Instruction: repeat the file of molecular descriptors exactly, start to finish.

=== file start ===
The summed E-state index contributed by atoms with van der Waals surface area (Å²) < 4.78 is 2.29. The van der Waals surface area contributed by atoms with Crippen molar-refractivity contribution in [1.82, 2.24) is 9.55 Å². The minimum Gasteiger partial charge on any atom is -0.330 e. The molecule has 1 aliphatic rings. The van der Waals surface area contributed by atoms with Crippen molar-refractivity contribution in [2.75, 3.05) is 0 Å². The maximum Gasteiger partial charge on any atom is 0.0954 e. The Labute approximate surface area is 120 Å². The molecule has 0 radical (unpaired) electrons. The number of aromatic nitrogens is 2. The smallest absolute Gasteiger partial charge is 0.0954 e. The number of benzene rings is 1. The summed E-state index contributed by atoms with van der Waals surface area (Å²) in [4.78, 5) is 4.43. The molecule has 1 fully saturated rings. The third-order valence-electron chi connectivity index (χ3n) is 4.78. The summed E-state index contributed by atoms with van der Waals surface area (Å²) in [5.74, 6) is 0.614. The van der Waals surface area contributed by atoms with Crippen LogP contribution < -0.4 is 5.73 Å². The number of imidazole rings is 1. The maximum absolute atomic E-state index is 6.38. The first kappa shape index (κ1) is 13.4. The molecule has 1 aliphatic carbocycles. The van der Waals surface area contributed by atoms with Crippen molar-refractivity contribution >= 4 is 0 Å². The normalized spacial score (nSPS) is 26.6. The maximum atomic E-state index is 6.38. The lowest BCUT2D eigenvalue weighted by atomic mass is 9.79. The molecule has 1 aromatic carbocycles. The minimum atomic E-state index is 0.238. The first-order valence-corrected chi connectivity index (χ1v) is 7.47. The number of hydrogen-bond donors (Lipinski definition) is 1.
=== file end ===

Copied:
The summed E-state index contributed by atoms with van der Waals surface area (Å²) < 4.78 is 2.29. The van der Waals surface area contributed by atoms with Crippen molar-refractivity contribution in [1.82, 2.24) is 9.55 Å². The minimum Gasteiger partial charge on any atom is -0.330 e. The molecule has 1 aliphatic rings. The van der Waals surface area contributed by atoms with Crippen molar-refractivity contribution in [2.75, 3.05) is 0 Å². The maximum Gasteiger partial charge on any atom is 0.0954 e. The Labute approximate surface area is 120 Å². The molecule has 0 radical (unpaired) electrons. The number of aromatic nitrogens is 2. The smallest absolute Gasteiger partial charge is 0.0954 e. The number of benzene rings is 1. The summed E-state index contributed by atoms with van der Waals surface area (Å²) in [4.78, 5) is 4.43. The molecule has 1 fully saturated rings. The third-order valence-electron chi connectivity index (χ3n) is 4.78. The summed E-state index contributed by atoms with van der Waals surface area (Å²) in [5.74, 6) is 0.614. The van der Waals surface area contributed by atoms with Crippen LogP contribution < -0.4 is 5.73 Å². The number of imidazole rings is 1. The maximum absolute atomic E-state index is 6.38. The first kappa shape index (κ1) is 13.4. The molecule has 1 aliphatic carbocycles. The van der Waals surface area contributed by atoms with Crippen molar-refractivity contribution >= 4 is 0 Å². The normalized spacial score (nSPS) is 26.6. The maximum atomic E-state index is 6.38. The lowest BCUT2D eigenvalue weighted by atomic mass is 9.79. The molecule has 1 aromatic carbocycles. The minimum atomic E-state index is 0.238. The first-order valence-corrected chi connectivity index (χ1v) is 7.47. The number of hydrogen-bond donors (Lipinski definition) is 1.